Thursday, September 20, 2012
I was admiring a neoclassical shop front near Bath's Pulteney Bridge when my eye was caught by the royal arms above the shop window. The shop has been a chemist's since 1828, but the arms are those of Queen Charlotte, consort of George III, who visited Bath in 1817, the year before she died. So they must refer to royal patronage of some earlier business based here or hereabouts. The highly complex heraldry combines the arms of the British royal family with those of her father, who was Duke of Mecklenburg-Strelitz. The amount of detail on these three-dimensional arms is staggering – all those harps, bulls' heads, fleurs de lys and so on in low relief, and the extraordinary garland of flowers around the central panel. The lion and unicorn are real characters, the former astonished, long-maned and well fanged, the latter realistically equine.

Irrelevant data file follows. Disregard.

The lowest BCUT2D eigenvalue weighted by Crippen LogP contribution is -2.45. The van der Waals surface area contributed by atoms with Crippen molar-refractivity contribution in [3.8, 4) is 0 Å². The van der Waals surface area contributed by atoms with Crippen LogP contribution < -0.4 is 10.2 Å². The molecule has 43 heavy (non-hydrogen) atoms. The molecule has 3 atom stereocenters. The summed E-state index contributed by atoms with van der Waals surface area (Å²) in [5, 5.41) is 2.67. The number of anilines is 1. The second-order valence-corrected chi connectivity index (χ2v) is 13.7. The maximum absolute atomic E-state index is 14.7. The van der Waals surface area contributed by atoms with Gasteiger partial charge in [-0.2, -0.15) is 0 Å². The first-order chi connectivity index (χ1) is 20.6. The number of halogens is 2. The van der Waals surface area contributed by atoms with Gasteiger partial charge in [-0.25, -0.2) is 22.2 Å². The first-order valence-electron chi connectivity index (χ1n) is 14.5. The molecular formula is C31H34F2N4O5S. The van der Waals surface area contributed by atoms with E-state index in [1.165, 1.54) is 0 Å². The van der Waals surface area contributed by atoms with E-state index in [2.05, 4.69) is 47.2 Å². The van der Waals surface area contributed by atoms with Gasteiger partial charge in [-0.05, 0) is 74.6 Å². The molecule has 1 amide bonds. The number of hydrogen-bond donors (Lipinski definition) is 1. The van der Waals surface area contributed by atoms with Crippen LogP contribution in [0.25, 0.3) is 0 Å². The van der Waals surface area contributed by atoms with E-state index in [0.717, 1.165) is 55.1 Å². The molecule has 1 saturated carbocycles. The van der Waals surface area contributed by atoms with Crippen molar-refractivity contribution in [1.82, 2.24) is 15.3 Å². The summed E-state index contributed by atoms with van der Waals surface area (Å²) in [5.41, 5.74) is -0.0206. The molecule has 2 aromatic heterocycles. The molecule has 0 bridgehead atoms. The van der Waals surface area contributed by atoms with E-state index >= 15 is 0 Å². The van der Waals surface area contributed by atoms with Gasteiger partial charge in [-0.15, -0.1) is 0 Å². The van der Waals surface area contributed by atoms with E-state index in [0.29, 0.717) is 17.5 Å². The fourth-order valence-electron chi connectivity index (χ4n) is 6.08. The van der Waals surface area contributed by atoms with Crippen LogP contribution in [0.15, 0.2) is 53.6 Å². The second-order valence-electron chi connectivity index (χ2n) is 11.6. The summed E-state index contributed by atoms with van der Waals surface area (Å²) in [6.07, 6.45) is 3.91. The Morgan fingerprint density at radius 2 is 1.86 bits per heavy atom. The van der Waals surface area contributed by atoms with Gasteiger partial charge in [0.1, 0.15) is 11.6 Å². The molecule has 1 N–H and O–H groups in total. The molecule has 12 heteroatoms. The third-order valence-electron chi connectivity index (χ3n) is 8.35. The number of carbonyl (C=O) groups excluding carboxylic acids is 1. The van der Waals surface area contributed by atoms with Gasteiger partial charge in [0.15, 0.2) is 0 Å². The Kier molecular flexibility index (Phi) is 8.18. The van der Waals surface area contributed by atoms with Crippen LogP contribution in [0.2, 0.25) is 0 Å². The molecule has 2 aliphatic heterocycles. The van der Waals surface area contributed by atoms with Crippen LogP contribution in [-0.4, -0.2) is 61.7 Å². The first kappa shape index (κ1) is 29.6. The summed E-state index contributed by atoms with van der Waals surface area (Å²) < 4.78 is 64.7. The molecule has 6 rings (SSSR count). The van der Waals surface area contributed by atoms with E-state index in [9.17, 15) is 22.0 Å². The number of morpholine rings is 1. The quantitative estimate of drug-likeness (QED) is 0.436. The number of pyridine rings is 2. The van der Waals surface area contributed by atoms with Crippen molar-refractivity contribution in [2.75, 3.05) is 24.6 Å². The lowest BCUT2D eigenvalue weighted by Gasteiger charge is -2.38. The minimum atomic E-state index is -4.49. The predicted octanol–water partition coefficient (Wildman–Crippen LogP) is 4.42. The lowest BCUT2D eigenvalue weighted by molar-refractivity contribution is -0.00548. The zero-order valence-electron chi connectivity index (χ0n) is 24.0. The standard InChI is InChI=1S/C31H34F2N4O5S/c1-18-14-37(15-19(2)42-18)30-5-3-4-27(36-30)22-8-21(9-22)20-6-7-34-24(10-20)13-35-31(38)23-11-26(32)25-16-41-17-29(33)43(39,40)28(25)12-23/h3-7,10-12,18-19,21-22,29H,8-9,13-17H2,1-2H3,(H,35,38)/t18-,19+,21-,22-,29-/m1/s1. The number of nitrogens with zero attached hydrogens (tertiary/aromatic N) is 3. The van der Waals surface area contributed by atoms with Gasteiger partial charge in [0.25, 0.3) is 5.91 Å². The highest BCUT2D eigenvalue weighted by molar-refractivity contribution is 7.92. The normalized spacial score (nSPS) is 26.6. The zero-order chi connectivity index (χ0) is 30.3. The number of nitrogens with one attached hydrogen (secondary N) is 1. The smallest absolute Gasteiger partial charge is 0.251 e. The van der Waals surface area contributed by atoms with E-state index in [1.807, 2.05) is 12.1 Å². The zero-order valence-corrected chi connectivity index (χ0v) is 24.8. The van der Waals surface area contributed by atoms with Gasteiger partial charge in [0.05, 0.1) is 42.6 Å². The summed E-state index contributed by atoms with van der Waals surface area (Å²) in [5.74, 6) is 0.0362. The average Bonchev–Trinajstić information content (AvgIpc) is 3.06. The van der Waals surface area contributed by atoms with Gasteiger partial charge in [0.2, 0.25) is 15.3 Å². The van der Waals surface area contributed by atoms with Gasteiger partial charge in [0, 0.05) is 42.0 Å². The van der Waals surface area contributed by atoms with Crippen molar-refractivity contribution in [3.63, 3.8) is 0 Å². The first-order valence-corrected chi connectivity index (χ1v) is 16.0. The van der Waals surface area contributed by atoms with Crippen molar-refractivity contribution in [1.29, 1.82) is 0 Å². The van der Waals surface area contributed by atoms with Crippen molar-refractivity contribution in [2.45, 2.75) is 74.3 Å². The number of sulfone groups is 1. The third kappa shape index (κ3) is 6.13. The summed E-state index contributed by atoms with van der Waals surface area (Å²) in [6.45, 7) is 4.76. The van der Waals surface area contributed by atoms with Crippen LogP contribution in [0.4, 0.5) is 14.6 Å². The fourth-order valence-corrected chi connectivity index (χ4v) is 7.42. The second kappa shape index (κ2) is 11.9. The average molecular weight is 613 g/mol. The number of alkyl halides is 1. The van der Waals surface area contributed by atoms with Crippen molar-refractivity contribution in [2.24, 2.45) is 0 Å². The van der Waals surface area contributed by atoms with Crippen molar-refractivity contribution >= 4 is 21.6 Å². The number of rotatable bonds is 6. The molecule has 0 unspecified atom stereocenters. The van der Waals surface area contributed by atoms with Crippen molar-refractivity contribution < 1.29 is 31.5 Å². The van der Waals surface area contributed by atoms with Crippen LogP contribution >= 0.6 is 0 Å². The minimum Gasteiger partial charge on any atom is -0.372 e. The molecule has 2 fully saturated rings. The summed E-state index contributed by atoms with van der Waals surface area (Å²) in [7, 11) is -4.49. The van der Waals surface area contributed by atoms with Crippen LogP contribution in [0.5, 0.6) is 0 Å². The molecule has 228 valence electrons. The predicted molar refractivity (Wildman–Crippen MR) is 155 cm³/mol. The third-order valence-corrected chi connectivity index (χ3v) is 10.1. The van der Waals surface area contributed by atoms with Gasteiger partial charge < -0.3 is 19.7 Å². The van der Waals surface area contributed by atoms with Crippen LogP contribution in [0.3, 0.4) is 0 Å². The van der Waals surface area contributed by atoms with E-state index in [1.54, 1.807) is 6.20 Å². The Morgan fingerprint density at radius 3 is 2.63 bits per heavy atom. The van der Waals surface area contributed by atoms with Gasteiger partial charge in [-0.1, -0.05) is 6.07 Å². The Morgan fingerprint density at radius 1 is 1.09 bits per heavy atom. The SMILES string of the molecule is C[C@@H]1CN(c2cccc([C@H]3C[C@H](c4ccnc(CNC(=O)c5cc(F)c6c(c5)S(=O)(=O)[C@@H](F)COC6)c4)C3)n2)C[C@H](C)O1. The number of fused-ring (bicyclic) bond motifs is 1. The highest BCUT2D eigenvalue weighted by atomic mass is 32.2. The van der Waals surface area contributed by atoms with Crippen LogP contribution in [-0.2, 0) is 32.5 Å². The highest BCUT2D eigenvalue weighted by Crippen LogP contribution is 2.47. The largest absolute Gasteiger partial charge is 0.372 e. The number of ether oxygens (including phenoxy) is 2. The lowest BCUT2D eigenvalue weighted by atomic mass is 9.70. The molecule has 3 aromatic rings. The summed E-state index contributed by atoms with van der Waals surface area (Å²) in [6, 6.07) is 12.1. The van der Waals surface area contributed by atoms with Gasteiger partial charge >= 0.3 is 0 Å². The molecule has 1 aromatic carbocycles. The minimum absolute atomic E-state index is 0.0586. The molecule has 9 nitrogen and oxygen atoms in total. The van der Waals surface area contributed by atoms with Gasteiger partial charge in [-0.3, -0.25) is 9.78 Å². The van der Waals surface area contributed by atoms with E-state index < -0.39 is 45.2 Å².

Beneath the lion, the inscription, "COADE LONDON" tell us that this coat of arms is made in Coade Stone, an artificial, stone-like ceramic material produced at Coade's Artificial Stone Manufactory in Lambeth, London. This business, founded by Eleanor Coade (always known as Mrs Coade, although she was unmarried) in around 1770. Mrs Coade developed the material, which she called Lithodipyra (from the Greek for "stone fired twice"), a ceramic composition in which flint, quartz, grog (a mix of silica, alumina, and other elements), and crushed glass were mixed with the clay. It was generally found to be hard and weather-resistant, and was easy to mould into complex shapes. These qualities made Coade stone popular for statuary and architectural ornaments between 1770 and the 1830s. Just the material, in other words, for moulding harps, lions, and tiny flowers.